If Whole Foods and Peapod had a lively, eager-to-please baby, they would name it Artizone and it would toddle it's first steps to a computer, email this blog and send me free food. As it happens, Artizone does not have a parent company, so it's had to raise itself on (gourmet) TV dinners and Sesame Street. They asked me if I would try their service and since I'm a sucker for a latch-key kid, I obliged.
Artizone is an online grocer, offering several luxury culinary departments headed by "artisans" who hand pick and sometimes hand craft their wares. A first look at their website shows two ways to shop, by department or by specialty. The only way this is a wee problem is if you are looking for, say, dessert items, you need to peruse both "Katherine Anne Confections" and "Hendrix Belgian Breadcrafter" to see all your options. But hey, so you find chocolate in two places on a website. There are worse problems.
I ordered the supplies for the following meal: Portabella ravioli (frozen), Wild Mushroom Burgundy pasta sauce (jar, DELICIOUS, you will die), a loaf of round bread, Tuscan Bread Dipping Seasonings (to immerse in olive oil, I recommend adding a dash of sea salt and serving with the bread), fresh garlic which I put on a fresh salmon, and Dagoba organic chocodrops.
All of this was delicious. Niko is the one who eats salmon, but he said it was very fresh and I can tell you that if Vogue ever needed a model for a garlic cloves, they could take the ones delivered by Artizone. This food is like if you managed to get yourself to Whole Foods the very moment the delivery truck arrives at the store, instead of shopping amongst things that have been laying out for customers all day. No offense to a brick-and-mortar business, but it just can't be the same quality as a delivery-only grocer.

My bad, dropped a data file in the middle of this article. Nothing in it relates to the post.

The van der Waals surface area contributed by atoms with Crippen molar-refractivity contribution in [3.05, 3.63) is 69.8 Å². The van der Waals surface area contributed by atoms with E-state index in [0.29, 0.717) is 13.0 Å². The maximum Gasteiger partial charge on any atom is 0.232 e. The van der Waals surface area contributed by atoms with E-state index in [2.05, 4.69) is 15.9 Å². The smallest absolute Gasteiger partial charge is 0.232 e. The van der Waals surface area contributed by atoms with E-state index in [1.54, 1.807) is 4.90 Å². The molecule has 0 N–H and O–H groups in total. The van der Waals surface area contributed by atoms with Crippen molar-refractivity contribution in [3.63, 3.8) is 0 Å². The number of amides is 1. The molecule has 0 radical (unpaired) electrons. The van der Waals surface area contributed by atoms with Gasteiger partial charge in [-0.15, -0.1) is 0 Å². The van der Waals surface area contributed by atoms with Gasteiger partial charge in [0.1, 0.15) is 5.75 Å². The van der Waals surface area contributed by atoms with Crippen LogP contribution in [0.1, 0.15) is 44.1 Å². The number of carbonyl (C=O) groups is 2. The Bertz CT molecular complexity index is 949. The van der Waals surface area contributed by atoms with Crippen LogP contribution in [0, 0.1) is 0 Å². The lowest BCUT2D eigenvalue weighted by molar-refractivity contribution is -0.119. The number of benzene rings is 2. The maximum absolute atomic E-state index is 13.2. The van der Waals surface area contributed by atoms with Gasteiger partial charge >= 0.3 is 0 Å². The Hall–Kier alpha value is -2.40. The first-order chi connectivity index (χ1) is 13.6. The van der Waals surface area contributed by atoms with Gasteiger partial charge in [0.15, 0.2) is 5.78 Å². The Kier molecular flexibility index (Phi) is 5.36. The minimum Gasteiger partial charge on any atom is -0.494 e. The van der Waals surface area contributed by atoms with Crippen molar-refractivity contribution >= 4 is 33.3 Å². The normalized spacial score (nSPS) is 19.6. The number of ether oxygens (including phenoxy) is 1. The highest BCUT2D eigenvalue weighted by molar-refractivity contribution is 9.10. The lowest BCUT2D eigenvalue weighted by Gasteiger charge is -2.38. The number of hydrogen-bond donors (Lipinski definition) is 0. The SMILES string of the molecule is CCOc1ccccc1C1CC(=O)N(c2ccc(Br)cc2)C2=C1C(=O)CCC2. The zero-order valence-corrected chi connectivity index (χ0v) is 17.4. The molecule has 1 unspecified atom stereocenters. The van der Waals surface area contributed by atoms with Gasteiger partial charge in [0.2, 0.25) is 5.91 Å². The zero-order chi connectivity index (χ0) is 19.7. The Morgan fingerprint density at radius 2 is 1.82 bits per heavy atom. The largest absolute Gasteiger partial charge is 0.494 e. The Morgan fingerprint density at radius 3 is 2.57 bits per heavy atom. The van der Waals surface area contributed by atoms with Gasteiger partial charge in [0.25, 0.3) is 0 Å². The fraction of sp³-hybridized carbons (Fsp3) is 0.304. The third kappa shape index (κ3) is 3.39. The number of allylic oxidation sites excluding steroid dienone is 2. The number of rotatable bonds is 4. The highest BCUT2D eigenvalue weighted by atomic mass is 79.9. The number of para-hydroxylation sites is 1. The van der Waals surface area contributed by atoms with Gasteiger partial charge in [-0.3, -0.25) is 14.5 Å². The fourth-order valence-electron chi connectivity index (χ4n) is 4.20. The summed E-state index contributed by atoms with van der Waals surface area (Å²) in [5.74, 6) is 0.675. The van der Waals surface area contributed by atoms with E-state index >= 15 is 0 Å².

And in case you're worried about the big corporate interwebz boogie man pushing "real" businesses out I have two facts for you. 1. Artizone food is local to Chicago and 2. Real human hands craft the food, process the orders and arrive smiling at your house to set up the food. It's not like you've chosen to replace your neighborhood Jewel employees with a robot from space. And if I may add a third fact to the mix, Whole Foods is a national chain full of controversy. I actually feel better using these Artizone fellows.
Drawbacks of A-zone (we're homies like that) are that the prices are not competitive on some items. Salmon and the spices are reasonable, but they were offering organic strawberries at $9/pound. I understand that is off-season, but I did find the same item in my usual store for $3.99/pound. But all it takes is a bit of common sense to navigate to what you want, that is a reasonable deal. You're not a robot either. Just use your brain.
If I may make a suggestion to anyone considering a meal train for a new mom or bereaved family, do consider using Artizone. I have sent people Peapod gift certificates in the past so they don't have to run out to buy milk, but Artizone is the classy, more gift-appropropriate version of that gesture.
And we're vegan, but I hear the handcrafted marshmallows are sinful delight.
Filed under: Good Stuff